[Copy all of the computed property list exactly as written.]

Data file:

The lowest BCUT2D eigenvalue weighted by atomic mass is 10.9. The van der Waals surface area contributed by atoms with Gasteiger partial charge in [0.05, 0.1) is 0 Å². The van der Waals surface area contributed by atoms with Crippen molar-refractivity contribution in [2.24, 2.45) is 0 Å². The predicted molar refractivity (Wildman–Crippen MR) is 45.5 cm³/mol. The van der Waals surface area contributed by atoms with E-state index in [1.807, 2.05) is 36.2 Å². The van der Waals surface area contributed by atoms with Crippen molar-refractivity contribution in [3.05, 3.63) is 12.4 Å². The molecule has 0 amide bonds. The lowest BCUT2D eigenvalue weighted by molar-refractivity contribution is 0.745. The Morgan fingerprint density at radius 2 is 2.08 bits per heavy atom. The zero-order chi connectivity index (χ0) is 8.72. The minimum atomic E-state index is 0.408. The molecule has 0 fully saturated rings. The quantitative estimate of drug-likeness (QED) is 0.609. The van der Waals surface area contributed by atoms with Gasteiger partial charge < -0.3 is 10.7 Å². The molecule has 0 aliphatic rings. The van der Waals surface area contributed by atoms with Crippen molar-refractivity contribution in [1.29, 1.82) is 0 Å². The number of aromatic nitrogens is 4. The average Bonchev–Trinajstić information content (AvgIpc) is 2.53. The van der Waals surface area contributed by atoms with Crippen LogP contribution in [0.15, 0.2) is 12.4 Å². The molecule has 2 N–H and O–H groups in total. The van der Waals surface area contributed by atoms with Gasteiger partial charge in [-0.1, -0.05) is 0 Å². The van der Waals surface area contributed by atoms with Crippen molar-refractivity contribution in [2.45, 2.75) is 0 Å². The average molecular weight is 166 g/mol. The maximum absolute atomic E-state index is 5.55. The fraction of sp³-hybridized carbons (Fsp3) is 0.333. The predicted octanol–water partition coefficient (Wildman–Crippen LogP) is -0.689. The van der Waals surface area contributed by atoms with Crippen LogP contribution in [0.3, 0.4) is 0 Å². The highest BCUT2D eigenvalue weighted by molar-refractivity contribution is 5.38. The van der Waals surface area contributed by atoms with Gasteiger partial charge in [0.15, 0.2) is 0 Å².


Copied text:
The lowest BCUT2D eigenvalue weighted by atomic mass is 10.9. The van der Waals surface area contributed by atoms with Gasteiger partial charge in [0.05, 0.1) is 0 Å². The van der Waals surface area contributed by atoms with Crippen molar-refractivity contribution in [2.24, 2.45) is 0 Å². The predicted molar refractivity (Wildman–Crippen MR) is 45.5 cm³/mol. The van der Waals surface area contributed by atoms with E-state index in [1.807, 2.05) is 36.2 Å². The van der Waals surface area contributed by atoms with Crippen molar-refractivity contribution in [3.05, 3.63) is 12.4 Å². The molecule has 0 amide bonds. The lowest BCUT2D eigenvalue weighted by molar-refractivity contribution is 0.745. The Morgan fingerprint density at radius 2 is 2.08 bits per heavy atom. The zero-order chi connectivity index (χ0) is 8.72. The minimum atomic E-state index is 0.408. The molecule has 0 fully saturated rings. The quantitative estimate of drug-likeness (QED) is 0.609. The van der Waals surface area contributed by atoms with Gasteiger partial charge < -0.3 is 10.7 Å². The molecule has 0 aliphatic rings. The van der Waals surface area contributed by atoms with Crippen molar-refractivity contribution in [1.29, 1.82) is 0 Å². The number of aromatic nitrogens is 4. The average Bonchev–Trinajstić information content (AvgIpc) is 2.53. The van der Waals surface area contributed by atoms with Crippen LogP contribution in [0.15, 0.2) is 12.4 Å². The molecule has 2 N–H and O–H groups in total. The van der Waals surface area contributed by atoms with Gasteiger partial charge in [-0.1, -0.05) is 0 Å². The van der Waals surface area contributed by atoms with Crippen molar-refractivity contribution in [2.45, 2.75) is 0 Å². The average molecular weight is 166 g/mol. The maximum absolute atomic E-state index is 5.55. The fraction of sp³-hybridized carbons (Fsp3) is 0.333. The predicted octanol–water partition coefficient (Wildman–Crippen LogP) is -0.689. The van der Waals surface area contributed by atoms with Crippen LogP contribution in [0.3, 0.4) is 0 Å². The highest BCUT2D eigenvalue weighted by molar-refractivity contribution is 5.38. The van der Waals surface area contributed by atoms with Gasteiger partial charge in [0.15, 0.2) is 0 Å².